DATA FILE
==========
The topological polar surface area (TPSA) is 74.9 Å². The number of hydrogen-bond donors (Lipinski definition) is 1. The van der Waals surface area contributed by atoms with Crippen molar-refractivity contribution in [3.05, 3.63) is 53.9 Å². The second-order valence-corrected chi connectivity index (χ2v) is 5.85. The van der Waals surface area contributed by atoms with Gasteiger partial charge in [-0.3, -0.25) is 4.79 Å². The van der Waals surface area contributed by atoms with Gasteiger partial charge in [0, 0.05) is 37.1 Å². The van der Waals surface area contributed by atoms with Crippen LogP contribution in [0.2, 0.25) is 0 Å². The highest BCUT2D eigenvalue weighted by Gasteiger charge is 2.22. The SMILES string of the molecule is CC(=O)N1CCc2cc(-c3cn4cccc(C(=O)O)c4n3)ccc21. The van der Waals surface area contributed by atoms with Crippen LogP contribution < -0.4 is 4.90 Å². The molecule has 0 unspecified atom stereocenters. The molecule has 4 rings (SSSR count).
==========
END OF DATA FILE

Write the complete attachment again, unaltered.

The topological polar surface area (TPSA) is 74.9 Å². The number of hydrogen-bond donors (Lipinski definition) is 1. The van der Waals surface area contributed by atoms with Crippen molar-refractivity contribution in [3.05, 3.63) is 53.9 Å². The second-order valence-corrected chi connectivity index (χ2v) is 5.85. The van der Waals surface area contributed by atoms with Gasteiger partial charge in [-0.3, -0.25) is 4.79 Å². The van der Waals surface area contributed by atoms with Gasteiger partial charge in [0, 0.05) is 37.1 Å². The van der Waals surface area contributed by atoms with Crippen LogP contribution in [0.2, 0.25) is 0 Å². The highest BCUT2D eigenvalue weighted by Gasteiger charge is 2.22. The SMILES string of the molecule is CC(=O)N1CCc2cc(-c3cn4cccc(C(=O)O)c4n3)ccc21. The van der Waals surface area contributed by atoms with Crippen LogP contribution < -0.4 is 4.90 Å². The molecule has 0 unspecified atom stereocenters. The molecule has 4 rings (SSSR count).